God, like ‘I Am The Walrus’ and ‘Happiness Is A Warm Gun’ before it, was made from three unfinished compositions. Lennon and McCartney often worked in this way, combining unrelated works on songs such as ‘She Said She Said’, ‘A Day In The Life’ and ‘I’ve Got A Feeling’, as well as much of Abbey Road. Lennon also combined three different works in progress to create the Double Fantasy song ‘(Just Like) Starting Over’.

God was recorded at EMI Studios, Abbey Road, later in 1970. Lennon initially performed the song on an acoustic guitar; a version was included on the John Lennon Anthology box set in 1998. He later turned to the piano, and also brought in his old friend Billy Preston to add another piano part.

Preston had first met The Beatles in Hamburg in the early 1960s, and in 1969 performed with them on the Let It Be and Abbey Road albums. On God, Preston played a Steinway grand piano, while Lennon performed on a honky tonk-style upright Steinway offering a considerably different sound.

He was on Let It Be and they got on really well. Billy loved the band and they loved Billy. John actually said, ‘Come on Billy, do a little of your gospel piano, it’s about God, you know.’ So it inspired him to something that’s his upbringing; Billy learned piano playing and organ playing in church. He really believed in God and that’s the way he played on this song. It’s beautiful.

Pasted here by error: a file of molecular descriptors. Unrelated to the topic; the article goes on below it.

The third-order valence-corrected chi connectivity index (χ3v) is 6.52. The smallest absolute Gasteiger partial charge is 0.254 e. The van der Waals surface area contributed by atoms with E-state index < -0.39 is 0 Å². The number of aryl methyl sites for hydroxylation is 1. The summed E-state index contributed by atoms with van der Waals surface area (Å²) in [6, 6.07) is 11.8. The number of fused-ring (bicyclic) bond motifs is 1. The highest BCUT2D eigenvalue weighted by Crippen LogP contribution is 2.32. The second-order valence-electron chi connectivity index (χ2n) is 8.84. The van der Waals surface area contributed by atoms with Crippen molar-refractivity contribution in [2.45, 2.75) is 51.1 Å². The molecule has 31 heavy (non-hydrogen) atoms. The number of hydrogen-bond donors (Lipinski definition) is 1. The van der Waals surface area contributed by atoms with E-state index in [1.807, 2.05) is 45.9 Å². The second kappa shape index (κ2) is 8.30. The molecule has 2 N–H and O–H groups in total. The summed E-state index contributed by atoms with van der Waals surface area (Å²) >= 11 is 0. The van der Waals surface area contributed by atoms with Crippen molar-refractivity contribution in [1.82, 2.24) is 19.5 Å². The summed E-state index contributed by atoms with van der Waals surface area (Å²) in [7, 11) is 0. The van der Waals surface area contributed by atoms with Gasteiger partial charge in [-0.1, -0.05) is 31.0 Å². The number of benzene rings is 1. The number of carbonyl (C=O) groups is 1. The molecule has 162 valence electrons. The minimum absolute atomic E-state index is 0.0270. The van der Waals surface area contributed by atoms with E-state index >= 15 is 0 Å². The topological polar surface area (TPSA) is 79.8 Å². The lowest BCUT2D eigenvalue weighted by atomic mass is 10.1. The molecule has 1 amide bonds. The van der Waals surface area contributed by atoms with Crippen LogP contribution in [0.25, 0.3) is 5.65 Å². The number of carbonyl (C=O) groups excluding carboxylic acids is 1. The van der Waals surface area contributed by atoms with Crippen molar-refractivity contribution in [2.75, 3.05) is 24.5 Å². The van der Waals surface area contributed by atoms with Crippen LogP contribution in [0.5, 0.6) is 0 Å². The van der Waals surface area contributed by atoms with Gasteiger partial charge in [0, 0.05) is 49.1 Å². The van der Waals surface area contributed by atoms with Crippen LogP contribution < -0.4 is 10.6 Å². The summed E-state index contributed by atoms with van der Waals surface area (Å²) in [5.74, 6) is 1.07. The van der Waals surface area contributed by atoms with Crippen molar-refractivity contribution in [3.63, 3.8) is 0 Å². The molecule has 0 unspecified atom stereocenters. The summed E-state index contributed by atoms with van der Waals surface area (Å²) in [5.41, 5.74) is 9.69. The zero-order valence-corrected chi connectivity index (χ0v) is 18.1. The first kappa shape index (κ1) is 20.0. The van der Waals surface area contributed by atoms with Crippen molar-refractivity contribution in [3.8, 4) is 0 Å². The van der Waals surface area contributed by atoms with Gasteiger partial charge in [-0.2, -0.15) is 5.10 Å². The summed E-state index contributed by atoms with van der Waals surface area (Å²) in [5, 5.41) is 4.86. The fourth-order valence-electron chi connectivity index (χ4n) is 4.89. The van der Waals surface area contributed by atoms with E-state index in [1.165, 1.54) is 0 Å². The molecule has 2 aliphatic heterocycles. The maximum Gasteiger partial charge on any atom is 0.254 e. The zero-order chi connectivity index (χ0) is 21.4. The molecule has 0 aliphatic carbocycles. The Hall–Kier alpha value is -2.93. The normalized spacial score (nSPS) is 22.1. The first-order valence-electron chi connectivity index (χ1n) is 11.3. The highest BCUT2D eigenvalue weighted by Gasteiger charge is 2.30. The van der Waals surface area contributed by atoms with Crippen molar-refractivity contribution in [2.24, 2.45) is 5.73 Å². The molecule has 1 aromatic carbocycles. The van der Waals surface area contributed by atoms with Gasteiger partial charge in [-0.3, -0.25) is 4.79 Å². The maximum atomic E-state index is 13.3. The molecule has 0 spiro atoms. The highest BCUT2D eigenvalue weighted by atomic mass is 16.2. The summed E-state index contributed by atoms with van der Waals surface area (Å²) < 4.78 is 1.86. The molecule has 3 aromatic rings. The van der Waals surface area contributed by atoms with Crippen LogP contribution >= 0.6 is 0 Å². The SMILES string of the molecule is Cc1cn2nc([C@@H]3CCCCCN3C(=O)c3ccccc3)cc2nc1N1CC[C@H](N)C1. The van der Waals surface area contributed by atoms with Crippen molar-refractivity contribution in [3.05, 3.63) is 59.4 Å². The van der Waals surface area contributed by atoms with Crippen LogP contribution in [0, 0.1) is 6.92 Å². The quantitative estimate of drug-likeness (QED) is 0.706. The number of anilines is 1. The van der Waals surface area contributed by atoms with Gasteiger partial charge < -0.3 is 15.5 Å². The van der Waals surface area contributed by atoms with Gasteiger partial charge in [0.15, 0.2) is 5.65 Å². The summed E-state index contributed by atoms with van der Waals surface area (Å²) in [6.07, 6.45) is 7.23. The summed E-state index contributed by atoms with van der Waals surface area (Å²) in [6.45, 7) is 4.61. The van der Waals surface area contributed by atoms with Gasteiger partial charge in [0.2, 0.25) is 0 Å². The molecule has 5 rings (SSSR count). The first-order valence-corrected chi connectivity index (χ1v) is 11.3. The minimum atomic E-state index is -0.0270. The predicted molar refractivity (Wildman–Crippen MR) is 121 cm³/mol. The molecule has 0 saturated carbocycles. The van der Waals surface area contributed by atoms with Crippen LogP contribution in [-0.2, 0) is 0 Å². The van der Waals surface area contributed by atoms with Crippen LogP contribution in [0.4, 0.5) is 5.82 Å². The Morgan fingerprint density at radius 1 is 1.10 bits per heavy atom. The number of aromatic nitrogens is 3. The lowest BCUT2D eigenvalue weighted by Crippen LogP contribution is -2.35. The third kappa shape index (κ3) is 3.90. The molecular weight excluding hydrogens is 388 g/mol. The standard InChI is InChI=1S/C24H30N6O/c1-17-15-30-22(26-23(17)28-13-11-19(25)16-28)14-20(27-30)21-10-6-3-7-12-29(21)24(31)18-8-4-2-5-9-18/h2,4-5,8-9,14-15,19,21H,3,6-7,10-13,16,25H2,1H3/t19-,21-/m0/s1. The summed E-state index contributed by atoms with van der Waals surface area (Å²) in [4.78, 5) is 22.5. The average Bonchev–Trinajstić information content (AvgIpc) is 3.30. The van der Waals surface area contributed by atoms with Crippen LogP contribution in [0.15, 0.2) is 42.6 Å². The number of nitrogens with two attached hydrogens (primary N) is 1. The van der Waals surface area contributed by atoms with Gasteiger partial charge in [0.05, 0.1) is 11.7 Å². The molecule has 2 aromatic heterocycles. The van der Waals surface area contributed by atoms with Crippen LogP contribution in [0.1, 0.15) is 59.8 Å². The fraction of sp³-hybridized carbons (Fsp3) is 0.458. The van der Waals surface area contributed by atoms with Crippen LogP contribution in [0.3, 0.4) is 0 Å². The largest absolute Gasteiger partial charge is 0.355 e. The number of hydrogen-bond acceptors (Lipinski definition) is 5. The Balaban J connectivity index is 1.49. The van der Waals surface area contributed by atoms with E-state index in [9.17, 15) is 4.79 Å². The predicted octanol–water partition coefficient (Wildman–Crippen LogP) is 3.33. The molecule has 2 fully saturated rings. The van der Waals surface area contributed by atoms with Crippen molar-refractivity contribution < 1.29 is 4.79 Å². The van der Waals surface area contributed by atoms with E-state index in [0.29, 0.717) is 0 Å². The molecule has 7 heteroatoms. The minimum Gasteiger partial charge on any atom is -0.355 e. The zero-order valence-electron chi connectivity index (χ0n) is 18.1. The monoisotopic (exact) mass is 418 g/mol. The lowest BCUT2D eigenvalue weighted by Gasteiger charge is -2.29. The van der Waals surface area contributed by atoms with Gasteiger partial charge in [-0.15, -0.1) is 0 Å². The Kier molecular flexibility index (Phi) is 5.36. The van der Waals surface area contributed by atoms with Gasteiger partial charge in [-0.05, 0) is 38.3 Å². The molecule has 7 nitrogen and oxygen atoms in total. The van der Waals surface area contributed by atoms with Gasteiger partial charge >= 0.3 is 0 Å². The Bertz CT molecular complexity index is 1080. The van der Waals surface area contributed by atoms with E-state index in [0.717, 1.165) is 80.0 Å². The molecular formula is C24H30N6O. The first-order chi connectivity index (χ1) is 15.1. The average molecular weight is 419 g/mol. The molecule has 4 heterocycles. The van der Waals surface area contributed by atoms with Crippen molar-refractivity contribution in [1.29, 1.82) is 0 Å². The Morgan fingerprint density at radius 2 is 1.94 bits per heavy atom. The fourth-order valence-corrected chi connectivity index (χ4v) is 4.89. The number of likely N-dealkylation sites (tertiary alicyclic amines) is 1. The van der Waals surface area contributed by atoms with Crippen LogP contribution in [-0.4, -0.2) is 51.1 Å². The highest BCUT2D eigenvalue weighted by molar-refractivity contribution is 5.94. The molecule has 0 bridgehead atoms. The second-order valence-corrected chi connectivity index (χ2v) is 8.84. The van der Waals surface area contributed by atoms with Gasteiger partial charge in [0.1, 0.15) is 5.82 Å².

Klaus Voormann
Classic Albums: Plastic Ono Band

Ringo Starr’s performance during the ‘I don’t believe’ litany was remarkable for its variety of drum fills, none of which were the same. Starr later explained that he never played the same part twice, preferring instead to perform with instinct depending on what was required at that moment.

The studio version of God also included the ‘dream is over’ coda. Having delivered the bombshell that ‘I don’t believe in Beatles’, Lennon reinforced the message further:

I was the dream weaver, but now I’m reborn
I was the walrus, but now I’m John.
And so dear friends you just have to carry on.
The dream is over.

The section featured some of the finest vocals of John Lennon’s entire career. It was as if, finally free from making myths, casting spells and co-writing the 1960s, he had at last found his true voice. All illusions had been cast off and he had found his reality with Yoko Ono. The rest of the world had to find its own way now.